KJV Dictionary Definition: express
EXPRESS', v.t. L. expressum, exprimo; ex and premo, to press. See Press.
1. To press or squeeze out; to force out by pressure; as, to express the juice of grapes or of apples.
2. To utter; to declare in words; to speak. He expressed his ideas or his meaning with precision. His views were expressed in very intelligible terms.
3. To write or engrave; to represent in written words or language. The covenants in the deed are well expressed.
4. To represent; to exhibit by copy or resemblance.
So kids and whelps their sires and dams express.
5. To represent or show by imitation or the imitative arts; to form a likeness; as in painting or sculpture.
Each skilful artist shall express thy form.
6. To show or make known; to indicate.
A downcast eye or look may express humility, shame or guilt.
7. To denote; to designate.
Moses and Aaron took these men, who are expressed by their names. Num.1.
8. To extort; to elicit. Little used.
EXPRESS', a. Plain; clear; expressed; direct not ambiguous. We are informed in express terms or words. The terms of the contract are express.
1. Given in direct terms; not implied or left to inference. This is the express covenant or agreement. We have his express consent. We have an express law on the subject. Express warranty; express malice.
2. Copied; resembling; bearing an exact representation.
His face express.
3. Intended or sent for a particular purpose, or on a particular errand; as, to send a messenger express.
EXPRESS', n. A messenger sent on a particular errand or occasion; usually, a courier sent to communicate information of an important event, or to deliver; important dispatches. It is applied also to boats or vessels sent to convey important information.
1. A message sent.
2. A declaration in plain terms. Not in use.
EXPRESS'ED, pp. Squeezed or forced out, as juice or liquor; uttered in words; set down in writing or letters; declared; represented; shown.
EXPRESS'IBLE, a. That may be expressed; that may be uttered, declared, shown or represented.
1. That may be squeezed out.
EXPRESS'ING, ppr. Forcing out by pressure; uttering; declaring; showing; representing.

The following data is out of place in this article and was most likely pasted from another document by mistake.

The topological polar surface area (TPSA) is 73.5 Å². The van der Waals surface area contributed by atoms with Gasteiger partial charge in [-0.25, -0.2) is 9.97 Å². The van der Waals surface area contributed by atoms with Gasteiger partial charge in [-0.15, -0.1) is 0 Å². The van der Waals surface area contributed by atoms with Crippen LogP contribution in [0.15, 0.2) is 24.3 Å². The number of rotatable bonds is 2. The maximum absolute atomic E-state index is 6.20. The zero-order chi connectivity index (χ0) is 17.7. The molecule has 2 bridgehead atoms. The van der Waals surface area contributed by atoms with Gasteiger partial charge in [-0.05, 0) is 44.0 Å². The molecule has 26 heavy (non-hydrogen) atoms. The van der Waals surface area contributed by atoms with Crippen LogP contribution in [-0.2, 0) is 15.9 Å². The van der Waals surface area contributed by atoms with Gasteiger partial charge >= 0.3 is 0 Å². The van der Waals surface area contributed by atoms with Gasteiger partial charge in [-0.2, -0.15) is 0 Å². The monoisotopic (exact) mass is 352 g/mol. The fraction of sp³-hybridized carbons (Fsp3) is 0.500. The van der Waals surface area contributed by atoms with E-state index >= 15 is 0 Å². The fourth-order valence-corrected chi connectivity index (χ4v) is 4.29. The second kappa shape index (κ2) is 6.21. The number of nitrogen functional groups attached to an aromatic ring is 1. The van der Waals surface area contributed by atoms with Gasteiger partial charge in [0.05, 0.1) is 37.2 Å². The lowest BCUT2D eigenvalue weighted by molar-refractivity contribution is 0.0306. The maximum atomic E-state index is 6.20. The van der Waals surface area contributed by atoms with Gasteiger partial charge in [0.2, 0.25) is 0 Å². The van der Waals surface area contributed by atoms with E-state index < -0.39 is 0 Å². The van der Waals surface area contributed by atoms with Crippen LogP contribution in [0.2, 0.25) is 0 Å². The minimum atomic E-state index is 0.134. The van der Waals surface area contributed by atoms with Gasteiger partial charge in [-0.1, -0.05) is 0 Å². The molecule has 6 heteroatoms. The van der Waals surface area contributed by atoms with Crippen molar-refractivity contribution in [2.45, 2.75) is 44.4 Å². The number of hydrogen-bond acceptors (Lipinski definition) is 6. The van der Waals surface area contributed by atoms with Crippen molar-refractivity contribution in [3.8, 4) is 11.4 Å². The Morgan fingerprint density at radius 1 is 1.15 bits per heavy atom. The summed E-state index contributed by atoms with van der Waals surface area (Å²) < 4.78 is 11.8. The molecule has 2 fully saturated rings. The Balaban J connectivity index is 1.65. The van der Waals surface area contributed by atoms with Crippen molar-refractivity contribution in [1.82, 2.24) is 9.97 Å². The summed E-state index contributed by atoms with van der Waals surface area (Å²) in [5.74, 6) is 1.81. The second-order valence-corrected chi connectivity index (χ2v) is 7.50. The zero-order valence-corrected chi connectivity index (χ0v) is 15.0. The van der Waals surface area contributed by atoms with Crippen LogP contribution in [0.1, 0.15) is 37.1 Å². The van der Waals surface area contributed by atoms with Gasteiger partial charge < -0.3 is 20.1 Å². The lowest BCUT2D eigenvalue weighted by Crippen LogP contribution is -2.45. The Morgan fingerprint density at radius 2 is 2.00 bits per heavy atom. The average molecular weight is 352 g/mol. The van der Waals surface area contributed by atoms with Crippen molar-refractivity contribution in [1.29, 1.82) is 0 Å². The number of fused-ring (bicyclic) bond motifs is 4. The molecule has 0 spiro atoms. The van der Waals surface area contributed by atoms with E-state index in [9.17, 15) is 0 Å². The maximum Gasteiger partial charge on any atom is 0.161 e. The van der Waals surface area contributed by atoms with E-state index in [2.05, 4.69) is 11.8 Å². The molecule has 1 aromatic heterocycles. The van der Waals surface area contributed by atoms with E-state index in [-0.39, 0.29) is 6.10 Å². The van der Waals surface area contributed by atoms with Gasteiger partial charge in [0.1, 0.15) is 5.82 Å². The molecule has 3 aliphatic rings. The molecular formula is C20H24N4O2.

EXPRES'SION, n. The act of expressing; the act of forcing out by pressure, as juices and oils from plants.
1. The act of uttering, declaring or representing; utterance; declaration; representation; as an expression of the public will.
2. A phrase, or mode of speech; as an old expression; an odd expression.
3. In rhetoric, elocution; diction; the peculiar manner of utterance, suited to the subject and sentiment.
No adequate description can be given of the nameless and ever varying shades of expression which real pathos gives to the voice.
4. In painting, a natural and lively representation of the subject; as the expression of the eye, of the countenance, or of a particular action or passion.
5. In music, the tone, grace or modulation of voice or sound suited to any particular subject; that manner which gives life and reality to ideas and sentiments.
6. Theatrical expression, is a distinct, sonorous and pleasing pronunciation, accompanied with action suited to the subject.
EXPRESS'IVE, a. Serving to express; serving to utter or represent; followed by of. He sent a letter couched in terms expressive of his gratitude.
Each verse so swells expressive of her woes.
1. Representing with force; emphatical.
These words are very expressive.
2. Showing; representing; as an expressive sign.
EXPRESS'IVELY, adv. In an expressive manner; clearly; fully; with a clear representation.
EXPRESS'IVENESS, n. The quality of being expressive; the power of expression or representation by words.
1. The power or force of representation; the quality of presenting a subject strongly to the senses or to the mind; as the expressiveness of the eye, or of the features, or of sounds.